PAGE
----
Rhagor - Opening our national collections

Frozen in time: the National Bird Collection at Amgueddfa Cymru

[image: Kingfisher: one of the new freeze-dried bird specimens]

Kingfisher: one of the new freeze-dried bird specimens

[image: Red-eyed Vireo: a rare migrant from North America killed at Bardsey lighthouse]

Red-eyed Vireo: a rare migrant from North America killed at Bardsey lighthouse

[image: Dotterel: a scarce migrant in Wale, killed at Bardsey Lighthouse]

Dotterel: a scarce migrant in Wale, killed at Bardsey Lighthouse

[image: Short-eared Owl: a scarce breeding bird and winter visitor to Wales, killed by a car]

Short-eared Owl: a scarce breeding bird and winter visitor to Wales, killed by a car

One of the founding collections of Amgueddfa Cymru back in 1915 was the Cardiff Museum's collection of birds. These were displayed in cases, along with their nests and eggs in small dioramas of their habitat.

This collection continued to form a major part of the Museum's galleries until as recently as 1992. Over the years, the Museum has become a centre for many bird studies, such as the Red Kite — in conjunction with the Royal Society for the Protection of Birds (R.S.P.B.) and the Countryside Council for Wales (C.C.W.)

Deep freeze

Today, Amgueddfa Cymru has large-capacity freeze drying facilities in order to preserve new additions to the collections. Specimens are frozen in a vacuum chamber at about -20°C.

Under these conditions the frozen water in the specimen is forced out as a vapour rather than becoming a liquid. This leaves the specimen completely dried out and, importantly, its shape and size are more or less unchanged from when it was living.

Freeze-drying is also a much simpler procedure than skinning - the traditional method of preserving most museum specimens.

The birds are arranged to allow the plumage detail on the wings and tail to be examined. This determines the age and sex of specimens. The collection is aimed at field ornithologists and artists alike and adds to the existing skin collections at the Museum.

Bardsey Island

The primary source of specimens for this collection is Bardsey Island, off the Lleyn Peninsular, North Wales.

Birds migrating at night need clear skies to find their way, should it become cloudy or foggy they can become disorientated and under these conditions are attracted by the light from the lighthouse on the island.

They circle or fly down the beams of light and are killed hitting the tower. The island warden checks the base of the tower every morning and any casualties are picked up and frozen before being transferred to the Museum in Cardiff.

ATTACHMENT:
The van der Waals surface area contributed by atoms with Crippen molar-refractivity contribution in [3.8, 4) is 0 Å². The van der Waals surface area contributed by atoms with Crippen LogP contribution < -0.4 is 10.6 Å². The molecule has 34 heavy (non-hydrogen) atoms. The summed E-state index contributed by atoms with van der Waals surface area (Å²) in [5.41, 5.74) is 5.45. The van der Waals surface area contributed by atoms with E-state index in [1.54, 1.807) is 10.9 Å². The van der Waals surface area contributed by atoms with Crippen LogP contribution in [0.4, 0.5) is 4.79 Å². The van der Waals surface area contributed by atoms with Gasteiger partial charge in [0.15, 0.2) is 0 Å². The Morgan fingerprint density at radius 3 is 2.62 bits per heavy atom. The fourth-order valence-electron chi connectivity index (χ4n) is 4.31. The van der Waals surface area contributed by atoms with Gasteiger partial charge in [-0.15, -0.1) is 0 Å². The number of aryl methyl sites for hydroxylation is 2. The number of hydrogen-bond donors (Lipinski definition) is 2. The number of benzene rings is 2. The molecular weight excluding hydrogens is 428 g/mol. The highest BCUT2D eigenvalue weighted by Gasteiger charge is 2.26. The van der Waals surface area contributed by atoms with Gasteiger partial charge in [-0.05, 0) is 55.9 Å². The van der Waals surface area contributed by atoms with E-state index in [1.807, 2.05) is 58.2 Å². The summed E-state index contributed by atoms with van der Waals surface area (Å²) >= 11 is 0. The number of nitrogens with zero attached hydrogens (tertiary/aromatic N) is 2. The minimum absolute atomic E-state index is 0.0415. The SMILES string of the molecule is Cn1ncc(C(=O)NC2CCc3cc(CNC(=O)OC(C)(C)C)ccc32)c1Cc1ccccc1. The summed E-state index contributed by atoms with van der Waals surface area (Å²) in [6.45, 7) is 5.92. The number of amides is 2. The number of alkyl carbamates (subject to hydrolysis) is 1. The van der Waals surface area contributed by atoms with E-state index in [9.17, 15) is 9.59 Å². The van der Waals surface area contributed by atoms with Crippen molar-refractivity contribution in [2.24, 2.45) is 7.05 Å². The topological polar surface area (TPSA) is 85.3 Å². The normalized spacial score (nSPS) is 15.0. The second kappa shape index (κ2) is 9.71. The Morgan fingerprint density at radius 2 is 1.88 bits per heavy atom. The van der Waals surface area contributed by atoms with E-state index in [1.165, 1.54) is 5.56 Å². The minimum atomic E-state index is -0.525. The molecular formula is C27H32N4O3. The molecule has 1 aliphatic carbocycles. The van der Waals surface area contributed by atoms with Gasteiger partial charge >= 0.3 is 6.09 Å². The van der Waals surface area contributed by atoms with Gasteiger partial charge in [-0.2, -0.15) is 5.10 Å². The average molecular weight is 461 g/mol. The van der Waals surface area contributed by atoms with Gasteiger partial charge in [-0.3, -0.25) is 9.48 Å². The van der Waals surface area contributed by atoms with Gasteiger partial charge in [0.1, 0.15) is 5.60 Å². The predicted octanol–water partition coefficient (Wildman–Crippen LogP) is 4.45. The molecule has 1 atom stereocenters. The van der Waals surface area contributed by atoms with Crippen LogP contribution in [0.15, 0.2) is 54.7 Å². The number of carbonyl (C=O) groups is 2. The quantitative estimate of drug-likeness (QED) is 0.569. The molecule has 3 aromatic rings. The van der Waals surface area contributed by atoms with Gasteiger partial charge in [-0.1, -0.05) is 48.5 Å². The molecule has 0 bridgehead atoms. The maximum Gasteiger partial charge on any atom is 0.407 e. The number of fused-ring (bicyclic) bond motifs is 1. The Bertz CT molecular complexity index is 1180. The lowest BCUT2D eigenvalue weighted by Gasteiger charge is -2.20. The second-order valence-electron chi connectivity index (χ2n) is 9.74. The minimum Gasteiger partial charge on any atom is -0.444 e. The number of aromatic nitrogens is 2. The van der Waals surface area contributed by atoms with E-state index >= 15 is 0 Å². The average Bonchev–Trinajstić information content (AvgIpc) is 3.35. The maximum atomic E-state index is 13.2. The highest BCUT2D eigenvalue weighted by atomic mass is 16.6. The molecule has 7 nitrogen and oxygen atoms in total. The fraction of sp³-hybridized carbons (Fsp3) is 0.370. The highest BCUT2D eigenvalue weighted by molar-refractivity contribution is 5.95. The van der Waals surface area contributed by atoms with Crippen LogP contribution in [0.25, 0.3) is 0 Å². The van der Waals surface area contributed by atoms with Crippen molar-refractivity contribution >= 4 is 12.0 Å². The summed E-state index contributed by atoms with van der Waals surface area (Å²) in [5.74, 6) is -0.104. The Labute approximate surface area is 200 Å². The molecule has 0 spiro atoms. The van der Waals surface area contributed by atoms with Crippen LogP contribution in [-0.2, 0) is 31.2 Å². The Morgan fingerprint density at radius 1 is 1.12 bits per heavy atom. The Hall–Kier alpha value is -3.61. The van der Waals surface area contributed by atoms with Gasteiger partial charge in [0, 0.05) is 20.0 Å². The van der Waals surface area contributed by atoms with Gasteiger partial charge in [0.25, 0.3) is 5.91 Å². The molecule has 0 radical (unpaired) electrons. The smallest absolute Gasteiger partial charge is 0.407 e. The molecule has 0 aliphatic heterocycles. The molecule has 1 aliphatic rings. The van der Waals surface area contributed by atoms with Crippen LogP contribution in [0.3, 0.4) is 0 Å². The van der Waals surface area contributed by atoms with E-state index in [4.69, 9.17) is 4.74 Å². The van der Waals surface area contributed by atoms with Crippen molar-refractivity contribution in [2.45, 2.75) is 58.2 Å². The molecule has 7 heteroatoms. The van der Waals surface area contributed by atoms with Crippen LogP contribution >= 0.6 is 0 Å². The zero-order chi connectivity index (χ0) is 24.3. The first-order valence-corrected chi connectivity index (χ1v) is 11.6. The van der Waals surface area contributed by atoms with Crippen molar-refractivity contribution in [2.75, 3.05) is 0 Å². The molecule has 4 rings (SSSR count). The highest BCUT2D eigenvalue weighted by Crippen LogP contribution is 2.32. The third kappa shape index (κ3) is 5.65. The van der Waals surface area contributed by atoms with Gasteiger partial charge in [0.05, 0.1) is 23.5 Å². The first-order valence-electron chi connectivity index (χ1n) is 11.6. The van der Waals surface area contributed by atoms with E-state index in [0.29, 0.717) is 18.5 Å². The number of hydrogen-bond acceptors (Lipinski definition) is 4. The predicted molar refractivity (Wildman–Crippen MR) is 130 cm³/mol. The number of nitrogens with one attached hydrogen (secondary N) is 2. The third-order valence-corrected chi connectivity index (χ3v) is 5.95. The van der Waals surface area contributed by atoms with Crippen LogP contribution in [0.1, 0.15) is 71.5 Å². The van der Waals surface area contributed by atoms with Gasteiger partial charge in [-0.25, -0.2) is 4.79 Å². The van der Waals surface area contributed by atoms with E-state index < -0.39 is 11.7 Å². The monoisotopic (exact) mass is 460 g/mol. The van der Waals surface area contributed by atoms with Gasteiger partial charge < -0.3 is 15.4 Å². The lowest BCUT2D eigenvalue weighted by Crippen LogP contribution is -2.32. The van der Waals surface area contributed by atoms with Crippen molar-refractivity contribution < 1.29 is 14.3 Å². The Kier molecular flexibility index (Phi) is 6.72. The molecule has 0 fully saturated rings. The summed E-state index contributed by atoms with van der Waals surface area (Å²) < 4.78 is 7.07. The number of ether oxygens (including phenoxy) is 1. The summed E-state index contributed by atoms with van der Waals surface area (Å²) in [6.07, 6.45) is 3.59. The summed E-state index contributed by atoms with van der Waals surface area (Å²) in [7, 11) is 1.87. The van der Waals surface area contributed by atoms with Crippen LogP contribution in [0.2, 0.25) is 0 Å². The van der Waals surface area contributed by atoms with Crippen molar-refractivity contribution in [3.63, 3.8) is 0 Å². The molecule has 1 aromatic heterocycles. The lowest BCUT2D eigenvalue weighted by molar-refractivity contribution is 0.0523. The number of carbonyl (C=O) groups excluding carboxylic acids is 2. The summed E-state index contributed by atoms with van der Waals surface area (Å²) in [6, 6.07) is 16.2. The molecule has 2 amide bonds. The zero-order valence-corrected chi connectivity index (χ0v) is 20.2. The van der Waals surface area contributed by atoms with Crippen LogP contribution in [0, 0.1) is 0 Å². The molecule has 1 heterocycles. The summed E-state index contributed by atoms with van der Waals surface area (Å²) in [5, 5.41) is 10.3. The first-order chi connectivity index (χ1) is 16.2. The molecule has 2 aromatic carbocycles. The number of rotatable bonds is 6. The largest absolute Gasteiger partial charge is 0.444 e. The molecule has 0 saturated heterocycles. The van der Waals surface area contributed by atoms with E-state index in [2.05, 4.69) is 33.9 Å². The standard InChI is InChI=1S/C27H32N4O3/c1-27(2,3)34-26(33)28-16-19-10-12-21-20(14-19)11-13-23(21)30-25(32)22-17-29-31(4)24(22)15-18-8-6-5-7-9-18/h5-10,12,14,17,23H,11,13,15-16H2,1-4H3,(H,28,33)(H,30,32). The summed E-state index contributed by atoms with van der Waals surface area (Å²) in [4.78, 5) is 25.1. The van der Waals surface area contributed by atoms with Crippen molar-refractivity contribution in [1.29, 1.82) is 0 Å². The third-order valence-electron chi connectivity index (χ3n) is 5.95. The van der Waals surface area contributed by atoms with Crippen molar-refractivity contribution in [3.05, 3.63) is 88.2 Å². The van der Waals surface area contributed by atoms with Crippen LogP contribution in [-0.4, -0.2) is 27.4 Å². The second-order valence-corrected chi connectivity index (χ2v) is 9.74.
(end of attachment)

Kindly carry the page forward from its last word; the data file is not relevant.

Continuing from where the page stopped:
The focus is on British birds but also includes some rare species from around the world.

These and other casualties received from the public are used for display and education, encouraging a deeper interest in birds and making people look harder at their surroundings.

The collection is used to highlight current biodiversity and environmental issues, including raising awareness of the effects climate change and loss of habitat can have on birds migrating between Britain and Africa.

Article Date: 12 June 2007


Timothy Hale on 3 November 2008, 12:14


I would like to request your assistance. I have a dove/pigeon (doveon) chick that is half way hatch but died during the process. The unusual thing is that there are two heads showing from the opening of the shell. My plan is to remove the shell and preserve the bird inside in a container with whatever formula needed to keep the specimen intact and in the best long term condition as possible. I am going to donate it to my daughter’s high school biology class for show and study. Can you tell me what is the best preparation and formula to preserve this specimen? We currently have it in a zip-loc bag in the freezer. We hope that is ok temporarily. Any help would be greatly appreciated.


Timothy Hale

Amgueddfa Cymru on 3 November 2008, 12:14


Your best option is probably to leave the egg and chick in the position you want it preserved and place it back in the freezer, but leave it open i.e. don't cover in plastic or seal in a box. This way it will gradually freeze-dry. However this will take a while in a domestic freezer - over 6 months. Freeze drying can work very well but the specimen will be open to insect pest damage from species such as clothes moths and dermestid beetles so will need a good storage box afterwards.

Other methods of preservation use ethanol (alcohol) or formaldehyde. Here in the museum we use Denatured ethanol (basically methylated spirits without the purple colour) diluted to 70 - 80% with water or a 4% formaldehyde solution (popularly called 'formalin') but it will be difficult to buy these chemicals as an individual. Some taxidermy supply companies may be able to help e.g. Snowdonia taxidermy supplies. You will also need a good storage jar that allows a good view of the specimens but can contain the preserving medium. Again these can be hard to source. Also if preserved this way it is unlikely the school will want the specimen due to the Health and Safety issues with chemicals such as ethanol and formaldehyde.

Julian Carter
Zoological Conservation Officer

Timothy Hale on 3 November 2008, 12:14

Thank you very much for the information, it is very helpful and we appreciate you spending the time to help us.
Timothy Hale

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